Cities and Refugees: The German Experience

Bruce Katz, Luise Noring, Nantke Garrelts

    Research output: Working paperResearch

    Abstract

    In the midst of a global refugee crisis, the influx of refugees into Europe presents unique challenges. The large scale of the migration, the extent of the human suffering driving it, and the political complexities of resolving it come on top of substantial existing strains on the European project. Managing this fraught situation is of paramount importance not just for the families seeking better lives away from conflict, but also for European stability as a whole amid a period of economic and political uncertainty.
    While much public focus has been on the role of national and supranational institutions, it is municipalities across Europe in general and Germany in particular who are responsible for planning, delivering, and, in some cases, financing the housing, education, and full integration of new arrivals.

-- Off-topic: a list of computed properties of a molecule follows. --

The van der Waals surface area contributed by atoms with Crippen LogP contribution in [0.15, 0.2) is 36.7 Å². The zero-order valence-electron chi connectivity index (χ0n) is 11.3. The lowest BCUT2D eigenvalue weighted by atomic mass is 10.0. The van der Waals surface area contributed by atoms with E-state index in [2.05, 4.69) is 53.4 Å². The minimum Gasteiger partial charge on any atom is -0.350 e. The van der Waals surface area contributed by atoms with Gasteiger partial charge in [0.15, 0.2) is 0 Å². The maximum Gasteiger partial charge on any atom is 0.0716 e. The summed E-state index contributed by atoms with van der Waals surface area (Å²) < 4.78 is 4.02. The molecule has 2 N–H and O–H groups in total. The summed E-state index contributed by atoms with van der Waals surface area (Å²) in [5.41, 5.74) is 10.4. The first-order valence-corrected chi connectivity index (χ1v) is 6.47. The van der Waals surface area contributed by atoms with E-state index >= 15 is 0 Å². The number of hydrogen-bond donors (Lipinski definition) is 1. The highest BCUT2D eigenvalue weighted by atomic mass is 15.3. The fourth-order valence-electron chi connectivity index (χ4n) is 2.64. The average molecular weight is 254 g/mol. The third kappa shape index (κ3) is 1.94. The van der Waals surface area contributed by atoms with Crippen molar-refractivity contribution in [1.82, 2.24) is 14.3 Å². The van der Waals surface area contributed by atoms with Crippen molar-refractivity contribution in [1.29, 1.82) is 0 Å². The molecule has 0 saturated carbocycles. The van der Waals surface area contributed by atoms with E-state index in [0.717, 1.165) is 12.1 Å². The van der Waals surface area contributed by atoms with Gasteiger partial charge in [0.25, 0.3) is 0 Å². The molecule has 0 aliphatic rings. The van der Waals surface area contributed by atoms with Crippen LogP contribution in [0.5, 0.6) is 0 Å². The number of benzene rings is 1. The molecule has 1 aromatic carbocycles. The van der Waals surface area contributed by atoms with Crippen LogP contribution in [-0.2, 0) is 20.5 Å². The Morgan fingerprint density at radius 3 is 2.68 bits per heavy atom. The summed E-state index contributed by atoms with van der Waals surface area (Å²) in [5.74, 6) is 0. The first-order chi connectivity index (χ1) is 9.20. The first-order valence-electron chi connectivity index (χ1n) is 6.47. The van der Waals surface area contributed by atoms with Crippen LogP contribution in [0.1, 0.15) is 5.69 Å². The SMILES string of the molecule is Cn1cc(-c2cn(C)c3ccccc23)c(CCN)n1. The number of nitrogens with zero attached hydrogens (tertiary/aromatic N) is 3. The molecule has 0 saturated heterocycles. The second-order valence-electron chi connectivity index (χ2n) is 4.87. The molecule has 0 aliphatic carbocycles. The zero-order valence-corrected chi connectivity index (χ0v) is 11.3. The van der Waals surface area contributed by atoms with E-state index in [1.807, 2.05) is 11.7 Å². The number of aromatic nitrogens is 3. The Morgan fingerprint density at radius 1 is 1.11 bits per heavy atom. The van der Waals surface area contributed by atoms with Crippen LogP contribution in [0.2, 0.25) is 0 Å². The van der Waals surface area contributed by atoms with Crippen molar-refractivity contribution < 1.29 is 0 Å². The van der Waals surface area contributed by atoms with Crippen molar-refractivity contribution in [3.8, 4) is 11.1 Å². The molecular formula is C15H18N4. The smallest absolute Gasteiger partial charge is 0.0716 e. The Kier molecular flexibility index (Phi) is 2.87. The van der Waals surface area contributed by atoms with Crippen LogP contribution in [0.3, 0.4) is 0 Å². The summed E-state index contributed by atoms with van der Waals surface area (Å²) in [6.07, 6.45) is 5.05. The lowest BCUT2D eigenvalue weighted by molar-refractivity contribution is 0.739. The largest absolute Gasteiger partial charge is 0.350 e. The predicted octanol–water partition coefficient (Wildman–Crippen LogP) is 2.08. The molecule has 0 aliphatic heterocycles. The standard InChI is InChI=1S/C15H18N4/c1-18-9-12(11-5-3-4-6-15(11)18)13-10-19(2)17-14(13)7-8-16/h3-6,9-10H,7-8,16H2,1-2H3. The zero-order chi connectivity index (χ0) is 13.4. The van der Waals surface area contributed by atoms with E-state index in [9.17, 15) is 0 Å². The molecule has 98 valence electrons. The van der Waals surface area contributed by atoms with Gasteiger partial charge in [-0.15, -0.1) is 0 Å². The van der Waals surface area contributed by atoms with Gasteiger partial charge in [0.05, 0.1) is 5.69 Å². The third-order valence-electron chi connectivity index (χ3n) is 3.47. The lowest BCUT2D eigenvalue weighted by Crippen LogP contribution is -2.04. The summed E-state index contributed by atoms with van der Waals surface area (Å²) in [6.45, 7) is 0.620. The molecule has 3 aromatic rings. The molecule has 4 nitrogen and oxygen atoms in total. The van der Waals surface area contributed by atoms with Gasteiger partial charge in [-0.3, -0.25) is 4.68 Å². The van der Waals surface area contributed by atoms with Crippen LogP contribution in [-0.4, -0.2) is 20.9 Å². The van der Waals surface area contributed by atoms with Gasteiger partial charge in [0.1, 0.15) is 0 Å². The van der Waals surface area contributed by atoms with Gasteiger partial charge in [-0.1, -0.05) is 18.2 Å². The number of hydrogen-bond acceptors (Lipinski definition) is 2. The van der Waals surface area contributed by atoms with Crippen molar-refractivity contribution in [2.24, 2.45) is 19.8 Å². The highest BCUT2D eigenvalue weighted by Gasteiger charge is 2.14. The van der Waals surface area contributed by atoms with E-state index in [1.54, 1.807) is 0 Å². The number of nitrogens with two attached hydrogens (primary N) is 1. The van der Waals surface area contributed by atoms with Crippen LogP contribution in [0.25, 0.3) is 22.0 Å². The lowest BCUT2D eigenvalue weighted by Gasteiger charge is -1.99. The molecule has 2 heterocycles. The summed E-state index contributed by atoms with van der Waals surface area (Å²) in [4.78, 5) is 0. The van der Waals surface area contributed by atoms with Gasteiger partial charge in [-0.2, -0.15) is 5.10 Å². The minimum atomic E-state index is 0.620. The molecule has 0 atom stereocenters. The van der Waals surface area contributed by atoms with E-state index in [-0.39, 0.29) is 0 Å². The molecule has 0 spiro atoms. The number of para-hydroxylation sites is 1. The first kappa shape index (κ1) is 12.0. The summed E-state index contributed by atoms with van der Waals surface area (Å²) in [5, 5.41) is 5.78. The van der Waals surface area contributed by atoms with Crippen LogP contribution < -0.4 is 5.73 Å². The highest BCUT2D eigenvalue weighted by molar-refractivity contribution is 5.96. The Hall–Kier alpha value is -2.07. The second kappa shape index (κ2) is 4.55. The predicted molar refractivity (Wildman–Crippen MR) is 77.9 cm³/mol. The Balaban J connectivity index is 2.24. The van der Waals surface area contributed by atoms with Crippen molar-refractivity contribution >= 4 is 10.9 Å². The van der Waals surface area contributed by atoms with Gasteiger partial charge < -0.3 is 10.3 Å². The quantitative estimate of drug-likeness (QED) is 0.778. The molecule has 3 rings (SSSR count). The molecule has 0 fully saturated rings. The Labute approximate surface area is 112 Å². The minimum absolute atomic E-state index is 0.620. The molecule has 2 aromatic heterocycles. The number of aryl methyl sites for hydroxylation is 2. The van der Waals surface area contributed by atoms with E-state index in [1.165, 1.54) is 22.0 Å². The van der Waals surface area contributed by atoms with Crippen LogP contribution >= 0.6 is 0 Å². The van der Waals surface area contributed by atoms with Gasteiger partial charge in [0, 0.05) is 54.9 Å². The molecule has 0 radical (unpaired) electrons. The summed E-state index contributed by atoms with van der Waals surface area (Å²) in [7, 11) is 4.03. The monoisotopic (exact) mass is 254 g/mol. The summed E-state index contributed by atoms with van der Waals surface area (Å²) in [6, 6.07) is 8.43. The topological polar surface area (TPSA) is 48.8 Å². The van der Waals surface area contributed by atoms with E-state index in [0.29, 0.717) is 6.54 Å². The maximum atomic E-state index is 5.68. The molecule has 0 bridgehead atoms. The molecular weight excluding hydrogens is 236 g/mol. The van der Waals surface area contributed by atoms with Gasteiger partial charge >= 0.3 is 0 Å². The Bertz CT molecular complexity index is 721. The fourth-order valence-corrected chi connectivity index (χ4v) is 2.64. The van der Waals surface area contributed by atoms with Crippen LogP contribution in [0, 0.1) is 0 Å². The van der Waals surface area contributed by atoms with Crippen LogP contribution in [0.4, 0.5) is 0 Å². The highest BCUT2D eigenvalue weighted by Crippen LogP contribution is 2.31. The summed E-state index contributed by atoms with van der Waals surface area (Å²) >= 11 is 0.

“Cities and Refugees: The European Response” is a collaboration of the Brookings Centennial Scholar Initiative and the Foreign Policy program, with key research led by the Copenhagen Business School. It aims to show the extent to which cities are at the vanguard of this crisis and to deepen our understanding of the role and capacity of city governments and local networks in resettlement and long-term economic and social integration.
    Original languageEnglish
    Place of PublicationWashington, DC
    PublisherBrookings Institution Press
    Number of pages29
    Publication statusPublished - Sep 2016
    SeriesCentennial Scholar Initiative at Brookings
    SeriesCity Solution
    Number4

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